The first question is: What will the state of the future look like? Digitalisation creates new possibilities for the organisation of the political-administrative system. The execution of tasks can be supported with intelligent digital tools or even completely automated. Processes can be organised and interconnected more efficiently, effectively and sometimes even completely differently than before. Administrative services can be better adapted to actual needs and personalised. The potential for innovation is huge and growing.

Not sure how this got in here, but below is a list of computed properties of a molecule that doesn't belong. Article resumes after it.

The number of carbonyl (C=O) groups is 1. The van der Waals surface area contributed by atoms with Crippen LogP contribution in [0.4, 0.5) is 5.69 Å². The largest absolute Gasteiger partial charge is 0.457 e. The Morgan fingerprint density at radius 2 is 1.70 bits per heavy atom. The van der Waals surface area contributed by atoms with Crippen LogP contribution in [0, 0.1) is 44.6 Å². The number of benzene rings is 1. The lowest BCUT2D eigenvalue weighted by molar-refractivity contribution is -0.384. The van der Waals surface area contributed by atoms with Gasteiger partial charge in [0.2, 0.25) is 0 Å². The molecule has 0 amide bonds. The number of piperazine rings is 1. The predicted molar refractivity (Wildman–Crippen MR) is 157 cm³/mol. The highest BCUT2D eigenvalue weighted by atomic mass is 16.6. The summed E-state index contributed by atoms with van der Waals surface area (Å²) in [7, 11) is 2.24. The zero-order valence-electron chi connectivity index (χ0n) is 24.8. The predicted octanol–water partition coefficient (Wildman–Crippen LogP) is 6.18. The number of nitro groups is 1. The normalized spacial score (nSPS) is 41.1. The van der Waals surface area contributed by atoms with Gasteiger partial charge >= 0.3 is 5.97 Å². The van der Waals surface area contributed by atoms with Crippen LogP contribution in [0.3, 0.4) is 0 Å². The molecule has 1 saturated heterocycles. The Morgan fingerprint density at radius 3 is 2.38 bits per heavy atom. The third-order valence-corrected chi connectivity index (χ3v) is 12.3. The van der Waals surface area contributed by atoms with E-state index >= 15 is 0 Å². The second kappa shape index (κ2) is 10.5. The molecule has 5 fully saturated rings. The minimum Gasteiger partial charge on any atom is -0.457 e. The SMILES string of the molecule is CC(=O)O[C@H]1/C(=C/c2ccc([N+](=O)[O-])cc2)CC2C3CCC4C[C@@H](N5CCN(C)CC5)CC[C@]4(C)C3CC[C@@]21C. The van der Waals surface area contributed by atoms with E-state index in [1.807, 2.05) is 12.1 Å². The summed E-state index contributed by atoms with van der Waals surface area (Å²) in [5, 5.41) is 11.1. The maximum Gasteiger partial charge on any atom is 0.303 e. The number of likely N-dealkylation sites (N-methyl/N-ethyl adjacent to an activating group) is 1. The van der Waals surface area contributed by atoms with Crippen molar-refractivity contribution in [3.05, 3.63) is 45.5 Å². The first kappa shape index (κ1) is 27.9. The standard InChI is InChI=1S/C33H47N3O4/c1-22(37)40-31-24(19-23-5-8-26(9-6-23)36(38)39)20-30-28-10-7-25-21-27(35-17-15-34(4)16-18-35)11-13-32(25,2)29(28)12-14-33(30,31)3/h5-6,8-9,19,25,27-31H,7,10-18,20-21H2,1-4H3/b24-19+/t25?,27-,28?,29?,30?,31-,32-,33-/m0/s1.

But the reality is often different. Many state institutions were unable to introduce a home office during the Covid-19 health crisis because the infrastructure requirements were lacking. When it comes to e-government buses, most people think of an information bus that travels from city to city. And they don’t want to hear anything about personalised portals for 10 years. That’s why the second question is: How do we get to the state of the future? How do we deal with the situation that growing complexity, acceleration of social change and a mix of technology and anti-institutional narratives are putting increasing pressure on the state? Or do we actually have to ask ourselves a third question: How can we reorganise the state’s guarantee tasks or even democratic processes with technology in an institution-free way?